We have a graphics application development project on RedHat (RHEL6). We are looking for a professional workstation graphics board (NVDIA Quadro, AMD FireGL) in the middle segment. In our project a streamed h264 video is used. We need to use hardware acceleration to display the video.
We have a specific need to display a graphics symbology (OpenGL or GUI) over a video window (hardware overlay). The graphics symbology includes semi transparent regions and transparent gradient bars. We need to apply alpha blending on the symbology to obtain different transparency regions. Therefore, we cannot simply use global alpha blending or color keying.
I know that some old ATI chips (M9, rv250) have an per pixel alpha mode for the overlay layer. In this mode, video (overlay) can be drawn on the background and the pixels on the graphics (GUI) layer are blended with the pixels in the overlay according to the alpha values of the pixels of the graphics layer.
I would like to know if per pixel alpha mode feature is still supported on the new AMD graphics cards.
Are there any public documentation for the new FireGL cards that I can check this feature?
We can decide to choose AMD cards if this feature is supported.
I believe (correct me if I am wrong) that you are referencing the OpenGL Overlay feature that allowed to create layered context.
If so, this has been deprecated and is no longer widely supported but new technique can achieve the same result with better performance: using FBO and final composition.
I would suggest that you render all your GUI and overlay rendering in a offscreen rendertarget (using Frame Buffer Object is the best for this), with an alpha channel (make sure it is being cleared with alpha value at 0).
Then render all your GUI/overlay graphic in that FBO.
When done, render a screen aligned quad binding the texture associated with that FBO on top of your existing video (which I assume to be in the backbuffer at that time).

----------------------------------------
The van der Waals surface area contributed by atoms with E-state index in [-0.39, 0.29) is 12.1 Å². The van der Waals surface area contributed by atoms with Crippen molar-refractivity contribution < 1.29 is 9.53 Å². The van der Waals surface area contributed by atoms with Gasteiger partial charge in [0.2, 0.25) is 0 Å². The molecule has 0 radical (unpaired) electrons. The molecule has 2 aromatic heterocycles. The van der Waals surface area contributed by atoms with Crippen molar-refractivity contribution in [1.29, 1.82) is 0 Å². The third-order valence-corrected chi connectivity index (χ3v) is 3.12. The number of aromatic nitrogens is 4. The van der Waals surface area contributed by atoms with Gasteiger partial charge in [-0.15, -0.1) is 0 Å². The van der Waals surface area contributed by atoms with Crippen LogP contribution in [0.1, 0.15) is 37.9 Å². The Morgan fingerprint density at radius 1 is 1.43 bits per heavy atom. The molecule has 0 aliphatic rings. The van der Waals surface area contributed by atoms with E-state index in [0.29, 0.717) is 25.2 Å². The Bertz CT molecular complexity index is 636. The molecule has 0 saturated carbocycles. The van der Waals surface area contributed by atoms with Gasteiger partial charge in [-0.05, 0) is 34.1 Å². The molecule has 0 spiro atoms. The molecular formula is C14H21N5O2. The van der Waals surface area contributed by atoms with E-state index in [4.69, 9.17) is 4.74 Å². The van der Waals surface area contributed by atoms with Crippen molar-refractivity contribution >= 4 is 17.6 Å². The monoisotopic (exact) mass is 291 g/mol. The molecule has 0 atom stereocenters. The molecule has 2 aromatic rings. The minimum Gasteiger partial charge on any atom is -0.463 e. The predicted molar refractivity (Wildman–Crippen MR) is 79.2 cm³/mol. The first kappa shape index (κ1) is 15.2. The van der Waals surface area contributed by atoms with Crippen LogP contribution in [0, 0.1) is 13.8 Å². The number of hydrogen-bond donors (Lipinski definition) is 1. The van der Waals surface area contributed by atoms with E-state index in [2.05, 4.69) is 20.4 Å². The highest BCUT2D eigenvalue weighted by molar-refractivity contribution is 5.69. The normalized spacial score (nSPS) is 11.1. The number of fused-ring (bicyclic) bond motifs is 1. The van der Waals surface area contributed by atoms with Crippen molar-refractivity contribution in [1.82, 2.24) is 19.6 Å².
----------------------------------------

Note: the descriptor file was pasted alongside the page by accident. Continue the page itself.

Just make sure blending state has been enable when you render that quad.
You can even control the global alpha/coloring with texture mode MODULATE if needed or simply use REPLACE.
I hope this helps.
The hardware overlay feature I mentioned is a hardware capability that allows to draw video (or graphics) as a separate layer (just like hardware cursor) other than the GUI layer (where OpenGL drawings and graphics windows are drawn).
I'm not sure if hardware overlay method is depracated since most video players still use hardware overlay. One can easily test if a video player uses overlay just by taking a screen snapshot. In the snapshot, if you see a plain area with the same color on the video window rather than the captured frame, then video player uses the hardware overlay to display the video. Otherwise, textures or the frame buffer are used. The video players use a simple overlay transparancy technique called as color keying, which uses a specific color or color range (i.e dark green) to display the video.
In our application we are using an Mplayer backend to play the streaming video. Mplayer can display the movie on the overlay layer with hardware acceleration.
We are looking for a higher layer solution to display the video using with Mplayer since it already achieves hardware acceleration (less cpu usage around 1-2%).
We cannot use the color keying technique to draw transparent symbols since our symbology have transparent gradient bars and semi transparent layers.
If a graphics card supports per pixel alpha blending on its overlay unit, then we can draw the accelerated video in a Mplayer window and draw another window including alpha gradient symbols over the video window. By switching to the per pixel alpha mode by setting the proper register value (I don't know how on new cards), video and graphics symbology windows overlapping each other can be blended and transparency can be obtained.
I'm can perform this solution on M9 and Radeon 9200 cards. If this feature is still available on the new cards that will be the most feasible solution I believe.